Review: Little Doomsdays

Reviewed by Jessica Agoston Cleary

‘Little Doomsdays, whatever it is, is a tour-de-force of the power of art to capture and express complex, heavy ideas and spark deep contemplation and conversation.’

Sometimes, it’s the little things that are the heaviest, the most significant.

Nic Low and Phil Dadson’s Little Doomsdays is little, as far as art books go at least. At just 95 pages and weighing no more than a few hundred grams, the weight of the words and images contained within the smooth thick cover have weighed heavy on my heart and mind since cracking open cover and leafing through the pages. Heavier perhaps because of where I was when I immersed myself in this mysterious, maybe even mystical series of Little Doomsdays: thousands of feet above the earth, hurtling at hundreds of kilometers per hour between Melbourne and Sydney.

Looking up from the pages to gaze out the window at the shifting earth through the little Perspex window (windows I have always thought seem too impossibly fragile to withstand the pressure of flight), I was struck too many times to count by how similar Dadson’s images were to the vistas through the window. Even those of zoomed in, detailed abstraction looked as if somehow, Dadson had already seen what my eyes were seeing. This Sharman like ability to harness the very essence of things – from sound to moving image, to paint and even air itself, is what Dadson is known for. To have his artwork - most often contained within large, open, three-dimensional spaces - condensed, concentrated and contained within this little book is part of its magic, going some part of the way to explaining how it is that a thing so small almost bursts at the seams.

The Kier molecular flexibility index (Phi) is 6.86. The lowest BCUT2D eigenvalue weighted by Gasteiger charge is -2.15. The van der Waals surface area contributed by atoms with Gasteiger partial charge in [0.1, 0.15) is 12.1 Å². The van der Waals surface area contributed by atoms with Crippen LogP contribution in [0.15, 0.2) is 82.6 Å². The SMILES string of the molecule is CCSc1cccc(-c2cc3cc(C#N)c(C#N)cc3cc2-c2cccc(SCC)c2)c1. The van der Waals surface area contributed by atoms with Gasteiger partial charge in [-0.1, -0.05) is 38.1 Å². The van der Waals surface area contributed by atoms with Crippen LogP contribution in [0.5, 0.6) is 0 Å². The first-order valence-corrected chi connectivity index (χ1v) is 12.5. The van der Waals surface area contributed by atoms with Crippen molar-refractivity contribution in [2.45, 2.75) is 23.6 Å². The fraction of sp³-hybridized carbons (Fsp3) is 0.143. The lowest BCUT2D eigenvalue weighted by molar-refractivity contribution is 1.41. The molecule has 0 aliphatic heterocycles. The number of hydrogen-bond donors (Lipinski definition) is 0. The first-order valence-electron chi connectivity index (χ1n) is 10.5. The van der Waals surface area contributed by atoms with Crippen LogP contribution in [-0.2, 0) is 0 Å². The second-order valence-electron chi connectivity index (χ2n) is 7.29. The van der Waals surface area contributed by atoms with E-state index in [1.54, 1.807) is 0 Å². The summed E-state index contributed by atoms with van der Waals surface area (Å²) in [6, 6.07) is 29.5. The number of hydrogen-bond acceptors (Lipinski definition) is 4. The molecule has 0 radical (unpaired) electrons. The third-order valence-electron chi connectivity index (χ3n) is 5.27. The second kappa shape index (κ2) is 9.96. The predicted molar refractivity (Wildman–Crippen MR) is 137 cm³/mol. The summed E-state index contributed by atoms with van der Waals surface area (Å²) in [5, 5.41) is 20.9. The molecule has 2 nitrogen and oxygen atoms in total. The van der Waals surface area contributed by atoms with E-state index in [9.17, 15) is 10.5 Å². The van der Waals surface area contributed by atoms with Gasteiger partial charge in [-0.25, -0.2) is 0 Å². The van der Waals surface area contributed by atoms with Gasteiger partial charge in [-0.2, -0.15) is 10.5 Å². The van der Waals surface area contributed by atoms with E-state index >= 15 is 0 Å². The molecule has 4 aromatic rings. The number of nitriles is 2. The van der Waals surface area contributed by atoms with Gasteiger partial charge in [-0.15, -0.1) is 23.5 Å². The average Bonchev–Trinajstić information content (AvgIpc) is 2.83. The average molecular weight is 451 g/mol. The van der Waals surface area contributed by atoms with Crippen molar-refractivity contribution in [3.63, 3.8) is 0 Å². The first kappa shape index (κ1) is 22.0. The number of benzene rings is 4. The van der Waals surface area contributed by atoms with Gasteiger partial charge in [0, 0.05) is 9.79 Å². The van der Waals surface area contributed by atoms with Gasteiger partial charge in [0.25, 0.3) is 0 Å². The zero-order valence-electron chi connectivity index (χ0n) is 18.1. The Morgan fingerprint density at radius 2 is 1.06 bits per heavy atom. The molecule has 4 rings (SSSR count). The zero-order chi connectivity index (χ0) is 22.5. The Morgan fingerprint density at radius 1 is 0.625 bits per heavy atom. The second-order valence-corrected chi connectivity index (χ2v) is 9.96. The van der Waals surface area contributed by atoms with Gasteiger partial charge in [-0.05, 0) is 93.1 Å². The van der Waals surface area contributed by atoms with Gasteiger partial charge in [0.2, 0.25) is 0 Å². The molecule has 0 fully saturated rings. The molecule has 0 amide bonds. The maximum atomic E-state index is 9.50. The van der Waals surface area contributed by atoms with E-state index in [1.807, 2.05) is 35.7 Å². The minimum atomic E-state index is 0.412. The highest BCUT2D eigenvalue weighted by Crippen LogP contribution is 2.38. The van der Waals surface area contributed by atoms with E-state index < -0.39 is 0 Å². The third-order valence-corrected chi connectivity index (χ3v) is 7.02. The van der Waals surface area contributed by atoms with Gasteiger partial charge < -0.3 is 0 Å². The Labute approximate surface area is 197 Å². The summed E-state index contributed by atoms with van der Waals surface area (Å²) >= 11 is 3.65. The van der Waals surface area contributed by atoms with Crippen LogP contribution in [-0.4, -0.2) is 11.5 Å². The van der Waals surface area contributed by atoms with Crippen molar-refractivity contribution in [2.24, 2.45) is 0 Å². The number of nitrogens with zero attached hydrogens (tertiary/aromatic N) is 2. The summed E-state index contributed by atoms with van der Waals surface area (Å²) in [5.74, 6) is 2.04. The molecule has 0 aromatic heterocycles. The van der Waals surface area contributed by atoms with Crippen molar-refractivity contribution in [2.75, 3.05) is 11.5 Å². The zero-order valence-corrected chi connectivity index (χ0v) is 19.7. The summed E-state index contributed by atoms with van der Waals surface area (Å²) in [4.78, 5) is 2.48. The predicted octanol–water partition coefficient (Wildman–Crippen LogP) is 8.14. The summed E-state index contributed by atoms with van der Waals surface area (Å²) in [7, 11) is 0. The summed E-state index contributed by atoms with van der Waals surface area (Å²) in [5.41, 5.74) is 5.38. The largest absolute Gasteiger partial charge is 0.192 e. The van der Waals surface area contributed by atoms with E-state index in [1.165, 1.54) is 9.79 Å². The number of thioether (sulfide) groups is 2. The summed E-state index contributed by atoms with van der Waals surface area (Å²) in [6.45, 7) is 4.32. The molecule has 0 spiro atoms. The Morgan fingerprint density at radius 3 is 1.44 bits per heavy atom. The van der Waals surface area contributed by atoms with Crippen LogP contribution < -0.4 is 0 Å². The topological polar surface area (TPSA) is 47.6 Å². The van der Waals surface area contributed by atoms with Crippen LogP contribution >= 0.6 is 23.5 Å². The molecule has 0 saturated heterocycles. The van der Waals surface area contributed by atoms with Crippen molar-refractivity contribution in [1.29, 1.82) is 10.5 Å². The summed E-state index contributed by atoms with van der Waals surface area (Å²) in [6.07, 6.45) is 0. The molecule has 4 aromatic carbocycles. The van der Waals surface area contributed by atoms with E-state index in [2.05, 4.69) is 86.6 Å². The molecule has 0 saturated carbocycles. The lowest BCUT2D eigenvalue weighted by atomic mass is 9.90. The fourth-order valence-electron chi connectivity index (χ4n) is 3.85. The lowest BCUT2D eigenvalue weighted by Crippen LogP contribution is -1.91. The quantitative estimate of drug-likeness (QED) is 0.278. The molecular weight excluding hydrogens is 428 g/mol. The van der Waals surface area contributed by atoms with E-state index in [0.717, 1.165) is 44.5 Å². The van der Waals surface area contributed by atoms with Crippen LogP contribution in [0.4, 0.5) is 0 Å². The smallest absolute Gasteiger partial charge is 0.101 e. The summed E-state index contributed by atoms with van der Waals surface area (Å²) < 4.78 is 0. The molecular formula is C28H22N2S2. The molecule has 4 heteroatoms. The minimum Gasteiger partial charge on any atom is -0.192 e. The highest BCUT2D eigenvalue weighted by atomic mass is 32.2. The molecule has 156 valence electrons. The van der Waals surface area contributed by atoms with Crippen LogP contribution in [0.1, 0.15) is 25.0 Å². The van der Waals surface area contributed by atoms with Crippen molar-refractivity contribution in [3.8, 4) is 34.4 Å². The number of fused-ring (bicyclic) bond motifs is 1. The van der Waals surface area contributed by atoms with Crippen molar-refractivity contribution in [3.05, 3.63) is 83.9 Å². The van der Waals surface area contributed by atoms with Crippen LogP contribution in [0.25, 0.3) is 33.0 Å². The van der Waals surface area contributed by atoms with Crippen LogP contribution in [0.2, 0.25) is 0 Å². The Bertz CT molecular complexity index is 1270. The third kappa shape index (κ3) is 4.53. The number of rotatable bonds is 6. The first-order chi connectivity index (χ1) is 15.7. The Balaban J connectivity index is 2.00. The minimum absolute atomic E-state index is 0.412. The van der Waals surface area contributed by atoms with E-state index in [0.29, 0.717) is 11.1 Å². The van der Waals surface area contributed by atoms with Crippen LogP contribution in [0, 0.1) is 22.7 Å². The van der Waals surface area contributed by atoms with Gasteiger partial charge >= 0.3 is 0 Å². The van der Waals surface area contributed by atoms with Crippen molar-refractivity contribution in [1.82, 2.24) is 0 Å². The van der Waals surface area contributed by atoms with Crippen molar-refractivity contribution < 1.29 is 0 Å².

Dadson’s dynamic, earth energy infused works are laid out in direct opposition to Low’s Items. A series of rhymical, non-fiction poems-come-travel-logbook entry. Each item, expertly crafted and stripped back to the bare bones of requirement for a sentence, perfectly capture the fragility of life on earth and the role we humans play in tipping the balance. When it comes to doomsdays, there is no time for flowery, overly emotional language. The glare of reality and factually accurate recounting of events does not need embellishment. Yet, Low’s language is neither cold nor clinical. It is precisely and elegantly crafted, tapping into our a priori knowledge and just enough to invite us to colour in the background.

The best and only way I can think of to describe Little Doomsdays, beautifully designed by Gary Stewart, is as an art/work. It may have a cover, a spine, paper pages and even a bright orange ribbon page marker, leading one to think of it as a book, but it is not. And, also, it is. Because it must be, mustn’t it? Occupying a liminal space, somewhere on the edge of being a book, or an artwork, disguised as a book, opens it up to the widest spectrum of interpretation and response. Low’s words and Dadson’s artworks collectively paint the clearest picture of the mess we’re in, but it is not all doom and gloom.